SURVIVING THE FESTIVE PARTY SEASON

  1. MODERATION IS THE KEY

Follow the classic 80/20 rule by sticking to your healthy routine 80% of the time and using the other 20% of the time is to indulge in whatever suits you - within reason! It’s far better to eat moderate amounts of what you fancy rather than starving yourself in the run up to Christmas only to stuff yourself silly over the festive period. Moderate is the message when it comes to exercise too. Your 30 minutes can be split up into chunks, so if you’re pressed for time you can do three lots of 10 minutes or two lots of 15 minutes instead. As long as it gets your heart rate pumping at a slightly higher rate you can count it in your quota. So make your walk around the shops brisk enough and you’ll have hit the target without even noticing.

  1. REPAIR THE DAMAGE

FirstAid02a

If you’ve had a heady night or huge meal, don’t sit back and resign yourself to the fact that you’ve blown your good intentions. Instead of beating yourself up about it, just get back into it. As soon as that hangover wears off and you can face the light of day, do some form of exercise to get your blood flowing and activate your muscles. You’ll feel far more refreshed after a bout of activity and will have repaired some of the damage.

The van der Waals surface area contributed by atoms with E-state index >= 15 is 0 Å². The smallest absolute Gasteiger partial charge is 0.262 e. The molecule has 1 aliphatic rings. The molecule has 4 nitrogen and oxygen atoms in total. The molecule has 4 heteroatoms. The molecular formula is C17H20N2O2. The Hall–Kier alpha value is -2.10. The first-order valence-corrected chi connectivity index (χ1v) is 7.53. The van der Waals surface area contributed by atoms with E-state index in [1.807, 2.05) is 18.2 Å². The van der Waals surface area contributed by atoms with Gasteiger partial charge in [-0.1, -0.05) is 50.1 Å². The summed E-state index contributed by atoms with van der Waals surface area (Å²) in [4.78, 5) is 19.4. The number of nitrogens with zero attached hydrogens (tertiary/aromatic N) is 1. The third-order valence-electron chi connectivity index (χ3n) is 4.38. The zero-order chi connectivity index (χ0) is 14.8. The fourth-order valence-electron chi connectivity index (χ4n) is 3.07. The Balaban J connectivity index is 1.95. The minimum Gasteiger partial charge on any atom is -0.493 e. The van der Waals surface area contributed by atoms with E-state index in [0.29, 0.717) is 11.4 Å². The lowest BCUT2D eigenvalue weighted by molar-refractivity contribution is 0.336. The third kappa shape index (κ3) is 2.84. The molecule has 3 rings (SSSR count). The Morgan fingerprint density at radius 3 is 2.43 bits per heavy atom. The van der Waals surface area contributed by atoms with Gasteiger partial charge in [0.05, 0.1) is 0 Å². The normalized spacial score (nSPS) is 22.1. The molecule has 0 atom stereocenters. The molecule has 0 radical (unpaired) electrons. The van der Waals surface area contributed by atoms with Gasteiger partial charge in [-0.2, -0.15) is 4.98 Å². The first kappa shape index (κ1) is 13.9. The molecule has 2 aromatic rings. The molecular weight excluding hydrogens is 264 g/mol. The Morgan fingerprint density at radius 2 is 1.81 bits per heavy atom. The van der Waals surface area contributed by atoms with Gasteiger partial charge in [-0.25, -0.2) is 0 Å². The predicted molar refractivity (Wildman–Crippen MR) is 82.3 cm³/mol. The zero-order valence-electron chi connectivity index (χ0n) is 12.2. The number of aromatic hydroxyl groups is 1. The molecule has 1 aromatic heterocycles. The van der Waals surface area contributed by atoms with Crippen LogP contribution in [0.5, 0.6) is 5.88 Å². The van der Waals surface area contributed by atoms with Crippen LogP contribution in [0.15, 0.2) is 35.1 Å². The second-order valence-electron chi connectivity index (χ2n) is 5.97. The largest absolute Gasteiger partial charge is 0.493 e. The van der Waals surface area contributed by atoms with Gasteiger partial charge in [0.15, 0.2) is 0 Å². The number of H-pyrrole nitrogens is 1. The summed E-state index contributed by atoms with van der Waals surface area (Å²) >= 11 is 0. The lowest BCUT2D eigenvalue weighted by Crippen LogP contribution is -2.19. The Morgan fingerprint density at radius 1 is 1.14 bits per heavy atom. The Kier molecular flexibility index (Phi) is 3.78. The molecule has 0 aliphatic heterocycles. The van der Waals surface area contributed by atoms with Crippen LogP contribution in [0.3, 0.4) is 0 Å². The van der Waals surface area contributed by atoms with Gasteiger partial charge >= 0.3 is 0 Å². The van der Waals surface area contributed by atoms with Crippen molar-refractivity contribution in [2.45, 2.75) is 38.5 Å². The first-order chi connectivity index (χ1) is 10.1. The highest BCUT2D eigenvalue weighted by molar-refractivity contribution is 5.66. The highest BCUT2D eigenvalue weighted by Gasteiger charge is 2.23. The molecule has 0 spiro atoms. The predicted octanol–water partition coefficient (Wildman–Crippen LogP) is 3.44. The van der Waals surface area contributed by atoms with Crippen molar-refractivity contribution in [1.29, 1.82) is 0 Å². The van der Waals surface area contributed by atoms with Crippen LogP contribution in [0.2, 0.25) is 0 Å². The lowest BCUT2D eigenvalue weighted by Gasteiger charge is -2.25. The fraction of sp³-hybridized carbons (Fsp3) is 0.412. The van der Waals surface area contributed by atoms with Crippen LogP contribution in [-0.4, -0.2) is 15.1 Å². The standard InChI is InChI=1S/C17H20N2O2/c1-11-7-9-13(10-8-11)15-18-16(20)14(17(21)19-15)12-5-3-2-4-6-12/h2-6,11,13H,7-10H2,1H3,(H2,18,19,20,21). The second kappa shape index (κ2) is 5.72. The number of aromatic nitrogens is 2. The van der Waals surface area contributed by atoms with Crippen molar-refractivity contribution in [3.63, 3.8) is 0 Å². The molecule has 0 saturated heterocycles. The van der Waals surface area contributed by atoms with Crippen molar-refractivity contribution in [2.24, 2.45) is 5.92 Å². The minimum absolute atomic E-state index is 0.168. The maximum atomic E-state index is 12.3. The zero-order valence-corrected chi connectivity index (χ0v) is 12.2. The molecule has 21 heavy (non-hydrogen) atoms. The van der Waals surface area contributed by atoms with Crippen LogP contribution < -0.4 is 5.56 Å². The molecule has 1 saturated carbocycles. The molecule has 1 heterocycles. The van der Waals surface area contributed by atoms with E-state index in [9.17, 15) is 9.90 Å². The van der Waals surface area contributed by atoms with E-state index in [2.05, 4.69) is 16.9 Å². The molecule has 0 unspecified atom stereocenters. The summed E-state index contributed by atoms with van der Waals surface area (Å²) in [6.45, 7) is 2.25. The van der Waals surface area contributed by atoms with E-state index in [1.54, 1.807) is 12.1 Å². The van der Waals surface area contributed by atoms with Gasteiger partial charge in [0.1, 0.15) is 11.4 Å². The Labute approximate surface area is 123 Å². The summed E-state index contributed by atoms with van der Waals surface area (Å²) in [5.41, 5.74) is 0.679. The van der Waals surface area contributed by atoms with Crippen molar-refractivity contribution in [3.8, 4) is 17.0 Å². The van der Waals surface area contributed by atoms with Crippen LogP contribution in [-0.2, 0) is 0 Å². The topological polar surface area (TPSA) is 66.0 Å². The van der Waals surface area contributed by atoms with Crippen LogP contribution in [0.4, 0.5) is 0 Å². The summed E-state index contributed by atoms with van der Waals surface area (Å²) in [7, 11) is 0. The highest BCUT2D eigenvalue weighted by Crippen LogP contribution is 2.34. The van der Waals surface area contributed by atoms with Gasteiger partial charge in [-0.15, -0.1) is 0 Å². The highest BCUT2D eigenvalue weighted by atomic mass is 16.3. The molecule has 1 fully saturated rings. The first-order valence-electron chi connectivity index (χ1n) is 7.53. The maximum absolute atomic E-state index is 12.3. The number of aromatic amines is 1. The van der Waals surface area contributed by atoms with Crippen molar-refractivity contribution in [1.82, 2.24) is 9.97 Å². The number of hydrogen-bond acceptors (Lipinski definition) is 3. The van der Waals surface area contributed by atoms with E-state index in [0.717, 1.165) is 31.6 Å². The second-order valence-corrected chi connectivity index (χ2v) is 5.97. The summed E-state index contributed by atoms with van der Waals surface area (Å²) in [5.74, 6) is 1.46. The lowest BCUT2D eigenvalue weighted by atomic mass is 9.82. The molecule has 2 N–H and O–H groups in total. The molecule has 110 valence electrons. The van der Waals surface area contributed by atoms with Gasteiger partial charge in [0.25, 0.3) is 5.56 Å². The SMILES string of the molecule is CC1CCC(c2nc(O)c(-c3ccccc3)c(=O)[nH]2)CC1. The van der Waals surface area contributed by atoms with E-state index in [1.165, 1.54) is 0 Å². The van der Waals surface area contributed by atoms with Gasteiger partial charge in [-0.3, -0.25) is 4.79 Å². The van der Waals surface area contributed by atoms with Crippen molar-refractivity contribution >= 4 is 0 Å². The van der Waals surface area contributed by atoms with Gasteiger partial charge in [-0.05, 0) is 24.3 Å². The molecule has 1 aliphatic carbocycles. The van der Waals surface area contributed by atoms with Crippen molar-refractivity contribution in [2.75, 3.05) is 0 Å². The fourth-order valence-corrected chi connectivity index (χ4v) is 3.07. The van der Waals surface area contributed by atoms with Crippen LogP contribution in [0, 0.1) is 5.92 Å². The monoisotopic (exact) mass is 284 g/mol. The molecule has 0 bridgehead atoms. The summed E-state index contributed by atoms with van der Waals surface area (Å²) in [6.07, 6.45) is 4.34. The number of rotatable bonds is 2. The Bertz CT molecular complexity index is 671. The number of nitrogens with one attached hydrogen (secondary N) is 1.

1. SHOP ‘TIL YOU DROP

Shopping is part and parcel of the Christmas experience so if we’re spending all this time in the shops, what hope is there of fitting in some exercise? Be a bit inventive and when you have to shop make sure you do as much on foot as possible. If it’s too far to walk all the way to the shops then consider a ‘park and walk’. You’ll avoid circling round for hours trying to find a parking space and you should miss the worst of the traffic. While it might not feel like exercise, all that searching for presents can leave you walking for hours without even realising it. And if you can’t afford to shop ‘til you drop then you can always window shop ‘til you drop for the same effect.

  1. BEAT THE STRESS

A study by AXA shows that more than 10 million Britons (22%) are stressed and worried about the cost of Christmas and New Year. And not only is it the cost, the frenzy of the festive period - office parties, food preparation, pleasing all the family and financial pressures - can lead to frazzled nerves and stop us enjoying what is meant to be a time for fun.

Exercise is a great way to increase mood-enhancing endorphins to banish the blues. If you are feeling sluggish, tired and dejected, wrap up warm and go out for a brisk half-hour walk. It might be a struggle getting going but once you’ve done it you’ll be glad you made the effort.